TV drama reopens war wounds in Jersey

Channel Islanders shun a new series depicting collaborators, love affairs with Germans and dealing on the black market
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The Independent Online

A story of secret romance and betrayal, Island at War, has been billed as ITV's big gun in the battle of the summer schedules.

A story of secret romance and betrayal, Island at War, has been billed as ITV's big gun in the battle of the summer schedules.

But Channel Islanders fear that tonight, when they tune in to the start of the drama based on their experiences of the Second World War, it will be their reputation in the firing line.

They already stand accused of collaborating with the five-year German occupation of the islands and of sending Jews to the gas chambers.

Now comes a six-part series which concentrates on the "Jerrybags", the island women who struck up relationships with German soldiers and informed on their neighbours.

Granada acknowledges that the production, starring James Wilby, Clare Holman and Saskia Reeves, has already stirred up controversy, with some older residents resentful of any attempt to re-examine the past.

Sita Williams, the executive producer, described local residents' reactions as "very, very mixed". She said: "They're touchy about anything that smacks of collaboration and there are collaborators in our programme.

"There was a lot of nasty black marketeering going on, and we show that, too.

"The other big issue is the relationship between Channel Island women and the German soldiers. When they arrived, the islanders were Gallic and dark-looking, and these wonderful tall blond men arrived. They have told me that they're going to be watching, and that there's a lot of concern."

Iris Le Feuvre will not be among the viewers, however. Mrs Le Feuvre, who was 11 when the Germans invaded Jersey in 1940, said she would ignore the television series in protest, after raising concerns with Granada about its lack of accuracy.

"Exaggerated tales serve no purpose," she said. "When you see a programme dealing with a subject you know a lot about and they have it wrong, it makes you query other programmes which you once took at face value. Television itself is called into question."

Peter Tabb, 60, from Jersey, was born on D-Day and is now writing a history of the occupation. "Even today the worst epithet you can apply to a woman of a certain age is to call her a Jerrybag, but I'm not sure that such liaisons were that common," he said. "My figures show that 90 illegitimate children were born in the island during the occupation. Given there were some 12,000 fit, active and lonely young men sent here and 10,000 locals had left, this is remarkably low."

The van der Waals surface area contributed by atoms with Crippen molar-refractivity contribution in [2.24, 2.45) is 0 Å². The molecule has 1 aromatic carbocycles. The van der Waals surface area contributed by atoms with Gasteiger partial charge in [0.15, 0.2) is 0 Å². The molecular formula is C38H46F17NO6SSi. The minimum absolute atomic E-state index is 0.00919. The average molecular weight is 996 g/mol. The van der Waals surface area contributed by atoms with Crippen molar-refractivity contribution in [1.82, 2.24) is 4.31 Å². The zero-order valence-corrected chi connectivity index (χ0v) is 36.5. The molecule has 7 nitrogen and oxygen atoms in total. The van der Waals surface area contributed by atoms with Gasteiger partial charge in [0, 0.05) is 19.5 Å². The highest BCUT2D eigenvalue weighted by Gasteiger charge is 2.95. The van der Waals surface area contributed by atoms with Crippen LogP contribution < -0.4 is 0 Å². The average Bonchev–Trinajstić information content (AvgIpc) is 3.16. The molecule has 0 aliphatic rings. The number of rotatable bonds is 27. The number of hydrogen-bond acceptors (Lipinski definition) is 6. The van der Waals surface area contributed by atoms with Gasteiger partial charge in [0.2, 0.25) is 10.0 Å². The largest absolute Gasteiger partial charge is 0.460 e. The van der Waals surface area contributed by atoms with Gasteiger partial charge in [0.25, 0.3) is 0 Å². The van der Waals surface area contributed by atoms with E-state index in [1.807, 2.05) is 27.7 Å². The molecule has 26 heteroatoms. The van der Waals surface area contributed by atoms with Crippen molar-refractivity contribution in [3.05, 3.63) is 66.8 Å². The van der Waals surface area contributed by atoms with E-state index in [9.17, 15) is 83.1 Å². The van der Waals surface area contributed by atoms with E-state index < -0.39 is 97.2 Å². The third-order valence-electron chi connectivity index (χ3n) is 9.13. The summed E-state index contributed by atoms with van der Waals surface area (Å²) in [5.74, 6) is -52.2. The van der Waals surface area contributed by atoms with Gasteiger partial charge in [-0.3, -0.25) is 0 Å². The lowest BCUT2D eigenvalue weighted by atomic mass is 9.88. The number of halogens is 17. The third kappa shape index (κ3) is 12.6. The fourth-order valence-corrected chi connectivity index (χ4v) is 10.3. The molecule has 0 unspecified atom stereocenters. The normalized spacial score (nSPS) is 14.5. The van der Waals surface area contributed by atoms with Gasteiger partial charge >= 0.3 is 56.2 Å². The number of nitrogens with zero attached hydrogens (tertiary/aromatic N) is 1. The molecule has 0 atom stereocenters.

Michael Ginns, president of the Jersey Occupation Society, was deported as a boy to Germany in September 1942, aged 12.

He has seen a preview of the first two episodes. "Frankly it's all a bit irritating," he said. "But maybe that's the view of a perfectionist who likes to see the truth being portrayed. It's undramatic 'dramatic licence', containing events that never happened."

The islanders will be even more dismayed to learn that the cast have all read copies of Madeleine Bunting's A Model Occupation, a book that led to howls of protest for suggesting that the islands had actively co-operated with the occupying forces.

Twenty-two Jersey residents including Jews died in concentration camps, and three Jews from Guernsey, but for years there was little acknowledgment of them or of the foreign slave labourers who lived in appalling conditions.

Islanders continue to deny that they collaborated, pointing out that Britain ordered them not to resist when the Germans invaded in 1940, that they were swamped with troops, and that the islands themselves are so confined there could have been no equivalent of the French resistance.

The currency was changed to German marks, and the clocks were set to central European time.

Sir John Keegan, the military historian, has defended the islanders' record, suggesting that there was little active collaboration of the sort seen in France, Belgium and Scandinavia, where some men volunteered to fight in German uniform.

Stephen Mallatratt, who spent a year researching and writing the series, said: "I was aware there were a lot of feelings of resentment about the way the islands had been portrayed, particularly in the past 10 years, as quite collaborative. What I found, though, was a lot of quiet heroism."

Another point of controversy is the fact that the film was shot in the Isle of Man, partly because the Channel Islands are now too wealthy to suggest the faded ambience of the 1940s.

Iris Le Feuvre was too young to be interested in boys during the war, but said she could understand the pressures that 19- or 20-year-old women faced. "But those I can't forgive are the Jerrybags who used their bodies to benefit themselves at the expense of others and who gave information to the Germans.

"As for the others, well, life is life; they were lonely and attracted by some good-looking and equally lonely young men."

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